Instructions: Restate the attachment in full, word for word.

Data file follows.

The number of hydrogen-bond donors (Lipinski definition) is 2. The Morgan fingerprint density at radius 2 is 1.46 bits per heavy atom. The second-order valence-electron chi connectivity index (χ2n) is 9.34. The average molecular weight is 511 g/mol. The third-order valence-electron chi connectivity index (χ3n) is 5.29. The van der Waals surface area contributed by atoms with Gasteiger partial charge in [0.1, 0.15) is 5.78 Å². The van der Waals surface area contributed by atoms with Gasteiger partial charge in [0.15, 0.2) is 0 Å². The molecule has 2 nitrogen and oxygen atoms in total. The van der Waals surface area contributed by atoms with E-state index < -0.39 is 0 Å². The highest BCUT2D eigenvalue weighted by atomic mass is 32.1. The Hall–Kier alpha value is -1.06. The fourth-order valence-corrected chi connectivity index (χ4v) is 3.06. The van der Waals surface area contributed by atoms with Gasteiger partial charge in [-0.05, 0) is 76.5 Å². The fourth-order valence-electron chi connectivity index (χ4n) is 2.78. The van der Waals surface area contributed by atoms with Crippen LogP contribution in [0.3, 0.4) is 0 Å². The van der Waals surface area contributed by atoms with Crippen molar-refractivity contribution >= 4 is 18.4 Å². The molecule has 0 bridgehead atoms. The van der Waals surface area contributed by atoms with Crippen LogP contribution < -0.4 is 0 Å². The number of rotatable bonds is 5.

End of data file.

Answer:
The number of hydrogen-bond donors (Lipinski definition) is 2. The Morgan fingerprint density at radius 2 is 1.46 bits per heavy atom. The second-order valence-electron chi connectivity index (χ2n) is 9.34. The average molecular weight is 511 g/mol. The third-order valence-electron chi connectivity index (χ3n) is 5.29. The van der Waals surface area contributed by atoms with Gasteiger partial charge in [0.1, 0.15) is 5.78 Å². The van der Waals surface area contributed by atoms with Gasteiger partial charge in [0.15, 0.2) is 0 Å². The molecule has 2 nitrogen and oxygen atoms in total. The van der Waals surface area contributed by atoms with E-state index < -0.39 is 0 Å². The highest BCUT2D eigenvalue weighted by atomic mass is 32.1. The Hall–Kier alpha value is -1.06. The fourth-order valence-corrected chi connectivity index (χ4v) is 3.06. The van der Waals surface area contributed by atoms with Gasteiger partial charge in [-0.05, 0) is 76.5 Å². The fourth-order valence-electron chi connectivity index (χ4n) is 2.78. The van der Waals surface area contributed by atoms with Crippen LogP contribution in [0.3, 0.4) is 0 Å². The van der Waals surface area contributed by atoms with Crippen molar-refractivity contribution >= 4 is 18.4 Å². The molecule has 0 bridgehead atoms. The van der Waals surface area contributed by atoms with Crippen LogP contribution < -0.4 is 0 Å². The number of rotatable bonds is 5.